• Strikes: (an “X” a circle around it)
chapter 13 in summary
Chapter 13 In Summary…
  • Mining
  • GP location
  • Climate/Terrain
  • Cowboys
  • Open range
  • Ranching livestock?
  • Range wars
  • Big business
  • Railroad
  • GP Crop
  • Native Americans
  • Assimilation
  • Massacre at Wounded Knee
  • Ghost Dance
  • Peace Commission
  • Dawes Act
timeline project presentation day

TIMELINE PROJECT PRESENTATION DAY!

*Take your timeline to your seat & put your Study Guide in basket on the cart!

20 questions review game

20 Questions Review Game!

The Rules:

Ring bell 1st to answer each question.

Highest team score after 20 questions earns 5 Bonus Points on the next test!

unit 1 agrarianism to industrialism part 2 notes

Unit 1: Agrarianism to IndustrialismPart 2 Notes

Chapter 14—”BIG Business in America”

the us industrializes
The US Industrializes
  • By 1900s—US had become the world’s leading industrial nation
  • Gross National Product (GNP)—total value of goods a country produces—US’s was 8x greater by end of Civil War
  • Industry expansions:
    • Natural resources
    • Railroads
    • Petroleum
    • Population increase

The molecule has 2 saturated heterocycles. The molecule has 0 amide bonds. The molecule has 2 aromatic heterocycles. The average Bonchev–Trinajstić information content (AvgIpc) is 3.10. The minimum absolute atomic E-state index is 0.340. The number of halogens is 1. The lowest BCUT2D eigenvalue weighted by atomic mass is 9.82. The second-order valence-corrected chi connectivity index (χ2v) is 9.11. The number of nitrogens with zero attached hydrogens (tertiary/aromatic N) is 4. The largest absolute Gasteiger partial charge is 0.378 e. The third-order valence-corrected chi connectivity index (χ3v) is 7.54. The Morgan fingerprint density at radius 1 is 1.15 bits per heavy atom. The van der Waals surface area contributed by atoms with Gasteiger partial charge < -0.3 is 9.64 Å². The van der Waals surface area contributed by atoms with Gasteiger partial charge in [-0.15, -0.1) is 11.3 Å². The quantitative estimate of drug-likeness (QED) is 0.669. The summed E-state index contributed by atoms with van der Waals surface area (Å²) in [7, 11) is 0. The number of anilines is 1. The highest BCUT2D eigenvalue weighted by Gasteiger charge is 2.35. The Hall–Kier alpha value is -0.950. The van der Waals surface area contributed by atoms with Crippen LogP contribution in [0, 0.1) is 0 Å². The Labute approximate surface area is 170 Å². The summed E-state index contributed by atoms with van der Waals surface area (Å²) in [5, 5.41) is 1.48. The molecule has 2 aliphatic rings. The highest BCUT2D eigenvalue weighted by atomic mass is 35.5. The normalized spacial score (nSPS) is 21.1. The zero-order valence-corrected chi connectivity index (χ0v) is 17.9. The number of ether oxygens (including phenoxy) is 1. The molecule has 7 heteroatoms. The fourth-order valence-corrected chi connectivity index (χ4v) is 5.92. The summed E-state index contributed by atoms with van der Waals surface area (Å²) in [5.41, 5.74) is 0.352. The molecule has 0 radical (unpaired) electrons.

• Edwin Drake—drilled the 1st oil well in Titusville, PA
government s role in industrialization
Government's role in industrialization
  • “Laissez-faire”-Let the people do as they choose (business model). Supply and demand control the government to prices and wages
  • Morrill Tariff:
    • Increased tariffs (taxes on import goods) greatly
    • Provided railroad grants
    • Sold public lands with mineral resources for very cheap
new inventions
New inventions
  • Northrop automatic loom-changes bobbins without stopping
  • Famous quote by Alexander Graham Bell: “Come here Watson, I want you.”
    • Developed the telephone
  • Thomas Edison-phonograph and the light bulb; first electric company in NYC
  • 1877-Gustavius Swift—shipped the first refrigerated load of fresh meat
slide45

There was rapid electrical growth due to household appliances and inventions such as the light bulb, telephone, generator, transatlantic cable. Who invented them?

  • Light Bulb
  • Generator
  • Thomas A. Edison
slide46

176b. There was rapid electrical growth due to household appliances and inventions such as the light bulb, telephone, generator, transatlantic cable. Who invented them?

Alexander Graham Bell

  • On March 10, 1876, Alexander Graham Bell sent the first telephone transmission.
  • With Bell’s invention, the communication industry grew at a rapid pace.
  • Soon, people could communicate across the nation and across the world.
slide47

176c. There was rapid electrical growth due to household appliances and inventions such as the light bulb, telephone, generator, transatlantic cable. Who invented them?

  • Cyrus West Field –
    • Transatlantic cable -first telegraph cable beneath the Atlantic ocean in 1866.
    • It allowed the United States to communicate with Europe immediately through telegraph messages
linking the nation robber barons
Linking the nation…Robber Barons